During 2014, Peter Smith joined the founding team as its CEO.[6][5] The three founders, Reeves, Cary and Smith worked from Reeves' flat in York and formally established the company when bitcoin investor Roger Ver provided initial funding.[1] By October 2014, it had 2.3 million consumer wallets and raised $30.5 million in its first external fundraising round, with investors including Lightspeed Venture Partners and Mosaic Ventures.[5] This was the biggest round of financing in the digital currency sector at that time.[5] The World Economic Forum named the company as one of 2016's "Technology Pioneers".[13] In 2017, the company carried out a second round of fundraising. It closed $40 million in funding that June and the company was valued at $280 million.[6]

In 2018, Blockchain started selling services for institutional cryptocurrency.[14] In July 2019, Blockchain.com launched its cryptocurrency exchange, and promoted it as faster than others.[15][16] In September 2020, the company joined the Coalition for App Fairness which aims to negotiate for better conditions for the inclusion of apps in app stores.[17] In mid-2018, the company acquired Tsukemen, an app-development startup company based in San Francisco.[18]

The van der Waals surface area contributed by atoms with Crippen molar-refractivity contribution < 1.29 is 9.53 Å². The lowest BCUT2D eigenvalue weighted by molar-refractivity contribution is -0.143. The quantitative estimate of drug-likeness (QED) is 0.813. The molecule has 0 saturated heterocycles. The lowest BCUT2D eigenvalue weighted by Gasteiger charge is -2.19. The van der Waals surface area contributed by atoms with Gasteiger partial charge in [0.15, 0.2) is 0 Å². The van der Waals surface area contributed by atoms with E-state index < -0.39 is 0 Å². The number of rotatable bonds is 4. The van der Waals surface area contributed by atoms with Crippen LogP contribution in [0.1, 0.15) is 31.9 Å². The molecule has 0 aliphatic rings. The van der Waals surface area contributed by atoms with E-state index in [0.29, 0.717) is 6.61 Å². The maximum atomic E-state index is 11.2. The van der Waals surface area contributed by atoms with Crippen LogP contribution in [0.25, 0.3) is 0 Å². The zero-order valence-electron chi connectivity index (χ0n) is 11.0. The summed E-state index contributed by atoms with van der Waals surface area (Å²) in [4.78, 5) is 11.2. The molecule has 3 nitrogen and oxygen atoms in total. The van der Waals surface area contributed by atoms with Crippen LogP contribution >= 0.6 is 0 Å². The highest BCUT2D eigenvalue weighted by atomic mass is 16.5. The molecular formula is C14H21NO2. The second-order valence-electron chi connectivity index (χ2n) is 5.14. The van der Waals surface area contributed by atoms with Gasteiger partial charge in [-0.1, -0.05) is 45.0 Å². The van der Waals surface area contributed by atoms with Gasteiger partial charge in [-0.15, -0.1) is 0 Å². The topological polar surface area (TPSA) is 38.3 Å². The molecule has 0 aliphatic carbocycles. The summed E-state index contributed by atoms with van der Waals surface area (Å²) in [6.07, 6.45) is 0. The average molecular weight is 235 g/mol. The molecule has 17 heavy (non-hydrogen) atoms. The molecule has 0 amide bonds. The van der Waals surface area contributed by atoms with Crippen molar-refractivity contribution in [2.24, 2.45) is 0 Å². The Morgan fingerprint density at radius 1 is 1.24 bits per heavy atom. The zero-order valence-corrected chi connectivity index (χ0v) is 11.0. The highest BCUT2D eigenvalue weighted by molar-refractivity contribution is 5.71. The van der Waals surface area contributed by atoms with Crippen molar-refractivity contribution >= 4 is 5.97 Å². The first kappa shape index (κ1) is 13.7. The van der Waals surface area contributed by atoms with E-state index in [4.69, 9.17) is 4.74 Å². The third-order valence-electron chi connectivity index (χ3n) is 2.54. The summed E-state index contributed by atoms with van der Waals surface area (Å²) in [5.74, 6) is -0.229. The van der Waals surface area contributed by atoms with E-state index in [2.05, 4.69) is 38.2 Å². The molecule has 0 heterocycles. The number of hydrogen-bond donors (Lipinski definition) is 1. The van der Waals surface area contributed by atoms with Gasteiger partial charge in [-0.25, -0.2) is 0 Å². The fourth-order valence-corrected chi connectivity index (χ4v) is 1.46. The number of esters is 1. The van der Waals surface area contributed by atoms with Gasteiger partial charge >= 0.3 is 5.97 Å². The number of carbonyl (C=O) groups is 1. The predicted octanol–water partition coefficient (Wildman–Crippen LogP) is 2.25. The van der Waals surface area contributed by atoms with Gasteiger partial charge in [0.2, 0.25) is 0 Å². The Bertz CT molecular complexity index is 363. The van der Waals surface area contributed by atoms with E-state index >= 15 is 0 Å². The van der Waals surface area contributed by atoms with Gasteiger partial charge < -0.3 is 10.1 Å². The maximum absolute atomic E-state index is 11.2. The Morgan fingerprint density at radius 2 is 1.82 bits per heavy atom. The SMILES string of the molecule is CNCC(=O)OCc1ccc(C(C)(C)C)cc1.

In 2020 the company had 31 million users and as of 2021, there were 65 million Blockchain.com wallets and 28% of bitcoin transactions since 2012 were initiated or received by a Blockchain.com wallet.[19] [2] In February 2021, Blockchain.com raised a $120 million funding round from investors including Moore Strategic Ventures, Kyle Bass, Access Industries, Rovida Advisors, Lightspeed Venture Partners, GV, Lakestar, and Eldridge.[20] Including previous venture capital funding rounds, the company had raised $190 million altogether.[6] One month later, the company announced a further $300 million fundraising round.[21] One third of the amount raised was funded by investment firm Baillie Gifford which invested $100 million.[7] Based on the fundraising round, the company was valued at $5.2 billion.